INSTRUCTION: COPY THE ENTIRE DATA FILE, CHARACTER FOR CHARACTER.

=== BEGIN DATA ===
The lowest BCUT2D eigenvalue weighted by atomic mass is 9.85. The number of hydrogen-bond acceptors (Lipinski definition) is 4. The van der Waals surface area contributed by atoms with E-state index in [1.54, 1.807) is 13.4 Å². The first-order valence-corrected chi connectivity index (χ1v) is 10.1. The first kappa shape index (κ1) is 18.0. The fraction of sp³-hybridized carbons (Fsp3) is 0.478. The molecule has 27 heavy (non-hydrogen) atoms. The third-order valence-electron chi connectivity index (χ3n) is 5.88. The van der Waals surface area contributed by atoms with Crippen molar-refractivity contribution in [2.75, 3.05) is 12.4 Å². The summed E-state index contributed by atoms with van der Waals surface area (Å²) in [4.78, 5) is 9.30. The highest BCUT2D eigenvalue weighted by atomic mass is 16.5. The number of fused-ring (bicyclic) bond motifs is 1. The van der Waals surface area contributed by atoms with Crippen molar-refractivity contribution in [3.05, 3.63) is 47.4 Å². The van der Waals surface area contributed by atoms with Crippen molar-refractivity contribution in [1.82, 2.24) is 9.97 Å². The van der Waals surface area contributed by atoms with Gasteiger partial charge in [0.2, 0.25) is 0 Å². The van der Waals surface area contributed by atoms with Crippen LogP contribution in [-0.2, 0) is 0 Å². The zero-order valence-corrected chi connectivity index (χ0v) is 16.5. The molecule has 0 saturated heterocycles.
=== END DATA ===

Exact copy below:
The lowest BCUT2D eigenvalue weighted by atomic mass is 9.85. The number of hydrogen-bond acceptors (Lipinski definition) is 4. The van der Waals surface area contributed by atoms with E-state index in [1.54, 1.807) is 13.4 Å². The first-order valence-corrected chi connectivity index (χ1v) is 10.1. The first kappa shape index (κ1) is 18.0. The fraction of sp³-hybridized carbons (Fsp3) is 0.478. The molecule has 27 heavy (non-hydrogen) atoms. The third-order valence-electron chi connectivity index (χ3n) is 5.88. The van der Waals surface area contributed by atoms with Crippen molar-refractivity contribution in [2.75, 3.05) is 12.4 Å². The summed E-state index contributed by atoms with van der Waals surface area (Å²) in [4.78, 5) is 9.30. The highest BCUT2D eigenvalue weighted by atomic mass is 16.5. The number of fused-ring (bicyclic) bond motifs is 1. The van der Waals surface area contributed by atoms with Crippen molar-refractivity contribution in [3.05, 3.63) is 47.4 Å². The van der Waals surface area contributed by atoms with Crippen molar-refractivity contribution in [1.82, 2.24) is 9.97 Å². The van der Waals surface area contributed by atoms with Gasteiger partial charge in [0.2, 0.25) is 0 Å². The van der Waals surface area contributed by atoms with Crippen LogP contribution in [-0.2, 0) is 0 Å². The zero-order valence-corrected chi connectivity index (χ0v) is 16.5. The molecule has 0 saturated heterocycles.